DIXON – The Dixon School District could spend more than $200,000 a year to run a proposed sports and activities center, officials say.
On Tuesday, Lee County voters will decide on a 1 percent sales tax for school facilities. The revenue would be divided among all Lee County public school districts based on enrollment.
Dixon schools officials say they would expect to use their share to build the sports and activities center, which has been estimated to cost between $10 million and $15 million.
Until this week, though, the school district hadn't released an estimate on the cost to run the center.
Thursday, district officials released estimates for those expenses: $110,000 a year on personnel, and $94,000 on utilities and supplies.
But officials said those numbers were on the high end because they don't include potential income or the center's green features, which could reduce utility costs.
The district expects the YMCA and the Dixon Park District will have programs at the center, particularly on Sundays, which would bring in revenue.
"Although no formal agreements have been reached with the YMCA and the Park District, the belief is that partnerships can be worked out that would allow the facility to be open longer hours and more days without additional expense to the district," the report states.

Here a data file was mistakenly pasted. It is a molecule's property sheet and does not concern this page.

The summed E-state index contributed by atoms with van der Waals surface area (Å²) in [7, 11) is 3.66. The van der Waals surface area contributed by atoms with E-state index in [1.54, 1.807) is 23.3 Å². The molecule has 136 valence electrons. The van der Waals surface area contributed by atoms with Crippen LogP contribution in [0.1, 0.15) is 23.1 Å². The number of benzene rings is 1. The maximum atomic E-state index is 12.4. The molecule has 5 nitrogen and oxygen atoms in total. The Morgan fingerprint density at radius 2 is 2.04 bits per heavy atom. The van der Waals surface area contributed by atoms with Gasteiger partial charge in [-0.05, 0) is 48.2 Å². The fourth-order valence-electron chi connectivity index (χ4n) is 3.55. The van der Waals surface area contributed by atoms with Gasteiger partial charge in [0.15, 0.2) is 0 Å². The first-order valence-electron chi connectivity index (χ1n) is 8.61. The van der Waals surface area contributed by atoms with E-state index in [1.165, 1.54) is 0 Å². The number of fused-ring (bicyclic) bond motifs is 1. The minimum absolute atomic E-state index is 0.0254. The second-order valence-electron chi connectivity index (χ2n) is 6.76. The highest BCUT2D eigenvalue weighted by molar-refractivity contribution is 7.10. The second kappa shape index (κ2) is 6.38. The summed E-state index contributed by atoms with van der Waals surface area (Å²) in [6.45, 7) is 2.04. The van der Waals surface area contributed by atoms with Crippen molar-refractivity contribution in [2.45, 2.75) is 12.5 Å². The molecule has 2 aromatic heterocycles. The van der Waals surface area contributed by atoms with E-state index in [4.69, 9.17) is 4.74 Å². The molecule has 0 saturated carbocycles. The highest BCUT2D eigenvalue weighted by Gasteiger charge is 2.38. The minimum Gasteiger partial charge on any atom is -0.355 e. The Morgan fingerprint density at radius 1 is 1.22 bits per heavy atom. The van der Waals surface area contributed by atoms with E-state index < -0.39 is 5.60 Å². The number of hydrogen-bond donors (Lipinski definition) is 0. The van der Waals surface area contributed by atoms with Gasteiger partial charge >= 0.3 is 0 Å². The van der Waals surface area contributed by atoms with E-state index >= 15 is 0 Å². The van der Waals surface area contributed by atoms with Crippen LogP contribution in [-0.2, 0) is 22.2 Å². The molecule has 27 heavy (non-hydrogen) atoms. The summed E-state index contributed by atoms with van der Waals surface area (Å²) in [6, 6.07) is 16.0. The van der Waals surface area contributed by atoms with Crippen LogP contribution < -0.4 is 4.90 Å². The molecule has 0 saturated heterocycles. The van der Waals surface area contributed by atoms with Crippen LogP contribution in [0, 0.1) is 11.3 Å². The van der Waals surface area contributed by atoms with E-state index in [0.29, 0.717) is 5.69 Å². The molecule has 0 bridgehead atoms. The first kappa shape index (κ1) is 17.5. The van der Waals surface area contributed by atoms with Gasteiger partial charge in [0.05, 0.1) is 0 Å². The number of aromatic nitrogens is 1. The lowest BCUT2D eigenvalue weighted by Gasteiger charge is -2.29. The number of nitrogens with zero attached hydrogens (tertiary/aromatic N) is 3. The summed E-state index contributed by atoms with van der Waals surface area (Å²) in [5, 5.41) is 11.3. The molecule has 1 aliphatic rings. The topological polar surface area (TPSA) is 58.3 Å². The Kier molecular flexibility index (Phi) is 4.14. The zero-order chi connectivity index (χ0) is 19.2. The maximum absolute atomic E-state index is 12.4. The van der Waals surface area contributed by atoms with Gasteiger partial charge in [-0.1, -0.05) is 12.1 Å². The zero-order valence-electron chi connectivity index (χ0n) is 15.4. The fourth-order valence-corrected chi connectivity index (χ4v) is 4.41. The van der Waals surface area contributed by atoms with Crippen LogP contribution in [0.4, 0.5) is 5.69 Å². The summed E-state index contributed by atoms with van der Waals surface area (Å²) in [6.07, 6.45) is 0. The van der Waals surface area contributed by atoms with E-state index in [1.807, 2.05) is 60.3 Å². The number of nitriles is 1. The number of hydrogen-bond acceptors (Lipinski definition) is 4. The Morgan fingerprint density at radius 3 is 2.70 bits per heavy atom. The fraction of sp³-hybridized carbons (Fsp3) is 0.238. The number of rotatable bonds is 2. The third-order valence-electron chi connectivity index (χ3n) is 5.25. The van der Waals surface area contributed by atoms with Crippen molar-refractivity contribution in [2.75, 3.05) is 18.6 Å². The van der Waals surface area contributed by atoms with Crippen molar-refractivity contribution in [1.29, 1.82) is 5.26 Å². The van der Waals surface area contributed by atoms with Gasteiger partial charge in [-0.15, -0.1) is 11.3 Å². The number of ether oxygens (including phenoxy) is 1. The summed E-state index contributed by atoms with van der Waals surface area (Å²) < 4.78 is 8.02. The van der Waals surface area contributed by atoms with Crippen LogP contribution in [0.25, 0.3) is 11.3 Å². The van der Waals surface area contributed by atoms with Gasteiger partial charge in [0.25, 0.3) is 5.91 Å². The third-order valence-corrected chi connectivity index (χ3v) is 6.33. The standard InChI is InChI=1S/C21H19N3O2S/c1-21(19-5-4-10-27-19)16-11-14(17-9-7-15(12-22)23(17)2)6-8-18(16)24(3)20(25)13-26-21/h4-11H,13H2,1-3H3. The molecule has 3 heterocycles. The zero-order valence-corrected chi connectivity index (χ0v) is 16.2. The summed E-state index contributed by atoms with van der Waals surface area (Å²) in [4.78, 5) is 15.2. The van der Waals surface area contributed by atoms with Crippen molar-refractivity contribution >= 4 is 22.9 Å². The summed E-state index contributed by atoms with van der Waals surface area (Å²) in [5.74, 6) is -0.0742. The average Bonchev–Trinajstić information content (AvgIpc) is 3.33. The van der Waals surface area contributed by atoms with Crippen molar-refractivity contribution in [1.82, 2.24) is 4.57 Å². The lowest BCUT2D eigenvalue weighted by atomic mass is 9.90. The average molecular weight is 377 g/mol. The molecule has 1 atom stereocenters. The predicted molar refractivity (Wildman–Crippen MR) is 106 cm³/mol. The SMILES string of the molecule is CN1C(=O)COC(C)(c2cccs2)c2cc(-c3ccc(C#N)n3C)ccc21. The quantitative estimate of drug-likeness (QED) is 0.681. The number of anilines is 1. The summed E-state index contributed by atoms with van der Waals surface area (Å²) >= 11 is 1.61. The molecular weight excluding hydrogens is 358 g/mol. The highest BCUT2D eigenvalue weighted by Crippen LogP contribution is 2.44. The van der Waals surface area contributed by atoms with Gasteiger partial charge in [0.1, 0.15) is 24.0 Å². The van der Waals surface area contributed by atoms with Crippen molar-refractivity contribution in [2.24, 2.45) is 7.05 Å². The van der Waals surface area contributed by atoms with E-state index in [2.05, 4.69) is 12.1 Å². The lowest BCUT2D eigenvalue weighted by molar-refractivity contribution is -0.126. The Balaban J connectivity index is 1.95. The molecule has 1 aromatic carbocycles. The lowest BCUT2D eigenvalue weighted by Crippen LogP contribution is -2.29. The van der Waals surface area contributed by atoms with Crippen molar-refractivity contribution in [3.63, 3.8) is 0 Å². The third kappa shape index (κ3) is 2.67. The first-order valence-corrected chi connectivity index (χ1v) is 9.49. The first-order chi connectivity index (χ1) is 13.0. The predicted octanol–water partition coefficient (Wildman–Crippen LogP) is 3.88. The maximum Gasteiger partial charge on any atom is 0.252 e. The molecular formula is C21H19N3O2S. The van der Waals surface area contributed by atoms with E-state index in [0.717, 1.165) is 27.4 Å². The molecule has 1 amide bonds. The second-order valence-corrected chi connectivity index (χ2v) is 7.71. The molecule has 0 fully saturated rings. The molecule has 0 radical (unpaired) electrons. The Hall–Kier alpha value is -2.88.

Under state law, the 1 percent tax cannot pay for running the complex or any other facility.
If the tax passes, the district will issue bonds to build the complex. The district's bond payments are estimated at $1 million a year – less than the $1.2 million a year that the tax is expected to bring in.
The district plans to spend the additional $200,000 on smaller capital projects, Superintendent Michael Juenger said.
The money for such smaller projects usually would come from the district's operations and maintenance fund. So with the new money, the district would have the funds available to run the proposed complex, Juenger said.
Juenger said he doubted the district would ever have to tap the education fund to cover expenses of the sports and activities center. That fund pays for teachers' salaries and other classroom-related expenses.
"We would go to a lot of other funds before we would go the education fund," he said.
Tax opponents say the sports and activities complex would detract from the district's primary mission of education. Supporters, however, point to evidence indicating that sports and other extracurricular activities help students do better in the classroom.
Whiteside County's school superintendents are now considering putting a 1 percent sales tax on the April 9 ballot.